Ferry cuts to be felt downstream

Cuts to BC Ferries service to Prince Rupert will have far-reaching consequences for all of northern B.C., said the port city's mayor.

"We've monitored this situation very closely and we're extremely concerned about implications for the northern economy," said Prince Rupert mayor Jack Mussallem, in a press release. "This is not just a coastal issue."

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Mussallem has reached out with the results of a report his city put together studying the potential economic impacts of the cuts to BC Ferries northern routes.

On Feb. 5, transportation minister Todd Stone confirmed there would be $18.9 million in service reductions coming this spring.

This includes a 32 per cent reduction to round trips on the Inside Passage route (Port Hardy-Mid-Coast-Prince Rupert), a 27 per cent reduction in round trips to the route connecting Haida Gwaii and Prince Rupert and t.he elimination of Route 40 (mid-coast to Bella Coola). That Discovery Coast Circle Tour connection between Port Hardy and Bella Coola would be replaced by having travellers take the Inside Passage trip to Bella Bella and then transfer to another vessel to continue on to Bella Coola.

Revised schedules are due to be released April 28.

The Prince Rupert report, which has been forwarded to the transportation minister, includes a recommendation calling for a delay of the cuts to 2015 and for a comprehensive economic impact assessment be completed. In a letter sent out to fellow B.C. local government officials, Mussallem encouraged his colleagues to also contact the provincial government to raise concerns.

Northern B.C. Tourism CEO Anthony Everett agreed that it's an issue that affects more than the port communities.

"What we've learned over many years - particularly after the sinking of the Queen of North in 2006 - is our visitors that we are marketing and selling northern B.C. trips to, they take the inside passage ferry and they travel all throughout northern British Columbia into Alberta, into the Yukon," Everett said.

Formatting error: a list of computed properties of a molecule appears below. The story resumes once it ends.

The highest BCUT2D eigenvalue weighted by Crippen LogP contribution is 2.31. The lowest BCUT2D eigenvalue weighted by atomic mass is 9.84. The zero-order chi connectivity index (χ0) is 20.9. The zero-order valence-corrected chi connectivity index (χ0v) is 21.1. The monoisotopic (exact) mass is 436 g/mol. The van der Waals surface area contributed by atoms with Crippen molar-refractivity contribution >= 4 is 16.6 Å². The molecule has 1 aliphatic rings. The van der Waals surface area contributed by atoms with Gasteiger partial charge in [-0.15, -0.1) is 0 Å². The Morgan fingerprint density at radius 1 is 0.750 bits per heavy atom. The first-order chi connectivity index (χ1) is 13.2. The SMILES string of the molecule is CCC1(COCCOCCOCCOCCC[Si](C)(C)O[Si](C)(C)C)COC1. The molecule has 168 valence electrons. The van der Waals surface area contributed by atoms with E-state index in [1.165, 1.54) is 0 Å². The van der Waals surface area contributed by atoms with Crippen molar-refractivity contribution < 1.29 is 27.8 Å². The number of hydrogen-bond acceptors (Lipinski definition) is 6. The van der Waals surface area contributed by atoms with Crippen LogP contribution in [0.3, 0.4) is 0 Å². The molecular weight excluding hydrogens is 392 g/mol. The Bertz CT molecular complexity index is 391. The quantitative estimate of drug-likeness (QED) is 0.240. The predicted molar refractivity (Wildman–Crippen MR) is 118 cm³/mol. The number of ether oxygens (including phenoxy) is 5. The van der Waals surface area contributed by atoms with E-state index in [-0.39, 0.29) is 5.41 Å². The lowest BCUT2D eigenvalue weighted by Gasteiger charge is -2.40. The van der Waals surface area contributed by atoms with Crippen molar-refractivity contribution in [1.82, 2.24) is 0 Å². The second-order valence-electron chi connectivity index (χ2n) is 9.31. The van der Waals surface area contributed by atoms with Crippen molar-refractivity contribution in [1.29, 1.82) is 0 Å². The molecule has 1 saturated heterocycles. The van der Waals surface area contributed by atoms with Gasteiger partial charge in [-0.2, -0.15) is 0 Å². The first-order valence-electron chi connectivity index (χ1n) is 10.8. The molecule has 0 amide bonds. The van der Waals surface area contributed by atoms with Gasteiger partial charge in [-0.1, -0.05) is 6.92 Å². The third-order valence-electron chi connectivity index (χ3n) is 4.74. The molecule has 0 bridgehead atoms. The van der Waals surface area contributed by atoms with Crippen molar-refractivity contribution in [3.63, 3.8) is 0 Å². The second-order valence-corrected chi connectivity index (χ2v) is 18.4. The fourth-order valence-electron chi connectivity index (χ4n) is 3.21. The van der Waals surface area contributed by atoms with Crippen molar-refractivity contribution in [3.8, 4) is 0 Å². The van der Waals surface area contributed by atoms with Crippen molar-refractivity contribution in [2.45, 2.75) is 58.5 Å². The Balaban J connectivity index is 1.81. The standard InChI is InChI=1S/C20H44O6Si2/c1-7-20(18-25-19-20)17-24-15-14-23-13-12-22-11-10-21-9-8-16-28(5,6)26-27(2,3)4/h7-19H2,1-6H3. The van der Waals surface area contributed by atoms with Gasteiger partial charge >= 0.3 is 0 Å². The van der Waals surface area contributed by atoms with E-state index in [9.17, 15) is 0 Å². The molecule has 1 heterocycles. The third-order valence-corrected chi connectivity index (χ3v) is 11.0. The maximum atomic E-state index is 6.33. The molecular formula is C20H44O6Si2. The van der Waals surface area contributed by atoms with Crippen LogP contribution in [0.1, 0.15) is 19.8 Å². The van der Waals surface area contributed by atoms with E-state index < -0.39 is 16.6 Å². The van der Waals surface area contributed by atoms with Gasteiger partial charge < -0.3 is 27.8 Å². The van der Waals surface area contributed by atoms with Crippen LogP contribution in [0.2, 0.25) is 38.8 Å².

According to the Prince Rupert study, "the visitor economy in northern B.C. is a symbiotic partnership of communities," with more than half of Prince Rupert's leisure travellers spending time in Prince George.

"It is positive that more people are becoming aware of how travellers travel through northern B.C. and that things like this have impacts on businesses as far away as any corner of northern B.C.," said Everett.

"The majority of our summer guests are European tourists who have done the circle tour from Port Hardy, Inside Passage to Prince Rupert, drive or train to Prince George... and then off to Jasper," said a submission to the study from Prince George's Arbor Bend and Breakfast. "The European guests that come to us are in Western Canada to see 'nature.' They are not interested in cities and congested traffic."

According to the report, more than half of the travellers arriving to Prince Rupert by ferry left by road and 38 per cent left on another ferry system. Nearly 80 per cent of VIA Rail passengers to Prince Rupert left by ferry.

"When contacted for this report, VIA Rail confirmed these numbers and indicated that this level of interconnectivity should make their concern with BC Ferries service cuts very clear," the report said.

The main clientele are international visitors and the quickly approaching cuts are already having an effect on the coming tourist season.

Tourism officials work with tour operators up to two years in advance, so changes to transportation itineraries are particularly damaging.

"The short timeline on reductions in service has had implications, and there are businesses in northern British Columbia that are cancelling business that they had already booked in those portions of September and May where the service has been reduced," said Everett, who would support any postponement in the schedule changes to have a chance to work with tour operators. "We're already seeing some of the impacts."

The Prince Rupert study included input from Prince George businesses that said they were already feeling the consequences from less passengers due to rising ferry fares.

"It does not seem to make any sense that BC Ferries is cutting services more and more, reasoning that the routes are not making enough money," said a submission from Bon Voyage Motor Inn, adding "in cutting more services, especially in the north, BC Ferries is 'shoveling their own grave,' since I think they will become even less profitable."

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